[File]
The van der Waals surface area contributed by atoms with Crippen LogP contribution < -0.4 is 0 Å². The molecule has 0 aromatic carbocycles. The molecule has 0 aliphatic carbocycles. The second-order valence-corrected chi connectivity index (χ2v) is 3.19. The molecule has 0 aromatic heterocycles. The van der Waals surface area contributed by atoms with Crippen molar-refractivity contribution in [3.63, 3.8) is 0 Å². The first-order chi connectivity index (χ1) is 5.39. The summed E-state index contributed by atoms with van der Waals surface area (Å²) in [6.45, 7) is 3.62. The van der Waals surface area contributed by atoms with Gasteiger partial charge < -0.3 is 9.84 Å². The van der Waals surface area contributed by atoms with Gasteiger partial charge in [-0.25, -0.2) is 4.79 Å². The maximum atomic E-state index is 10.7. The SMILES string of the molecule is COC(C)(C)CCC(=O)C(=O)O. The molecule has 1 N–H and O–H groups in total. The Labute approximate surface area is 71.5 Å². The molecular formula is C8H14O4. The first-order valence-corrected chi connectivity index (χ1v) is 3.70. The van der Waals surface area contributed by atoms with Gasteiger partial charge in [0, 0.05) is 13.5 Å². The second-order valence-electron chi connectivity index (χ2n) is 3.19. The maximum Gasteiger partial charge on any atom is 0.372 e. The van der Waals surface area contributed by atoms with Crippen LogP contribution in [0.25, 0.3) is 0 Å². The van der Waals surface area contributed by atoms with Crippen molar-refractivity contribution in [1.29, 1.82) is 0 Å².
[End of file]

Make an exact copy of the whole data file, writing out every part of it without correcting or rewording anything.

The van der Waals surface area contributed by atoms with Crippen LogP contribution < -0.4 is 0 Å². The molecule has 0 aromatic carbocycles. The molecule has 0 aliphatic carbocycles. The second-order valence-corrected chi connectivity index (χ2v) is 3.19. The molecule has 0 aromatic heterocycles. The van der Waals surface area contributed by atoms with Crippen molar-refractivity contribution in [3.63, 3.8) is 0 Å². The first-order chi connectivity index (χ1) is 5.39. The summed E-state index contributed by atoms with van der Waals surface area (Å²) in [6.45, 7) is 3.62. The van der Waals surface area contributed by atoms with Gasteiger partial charge < -0.3 is 9.84 Å². The van der Waals surface area contributed by atoms with Gasteiger partial charge in [-0.25, -0.2) is 4.79 Å². The maximum atomic E-state index is 10.7. The SMILES string of the molecule is COC(C)(C)CCC(=O)C(=O)O. The molecule has 1 N–H and O–H groups in total. The Labute approximate surface area is 71.5 Å². The molecular formula is C8H14O4. The first-order valence-corrected chi connectivity index (χ1v) is 3.70. The van der Waals surface area contributed by atoms with Gasteiger partial charge in [0, 0.05) is 13.5 Å². The second-order valence-electron chi connectivity index (χ2n) is 3.19. The maximum Gasteiger partial charge on any atom is 0.372 e. The van der Waals surface area contributed by atoms with Crippen LogP contribution in [0.25, 0.3) is 0 Å². The van der Waals surface area contributed by atoms with Crippen molar-refractivity contribution in [1.29, 1.82) is 0 Å².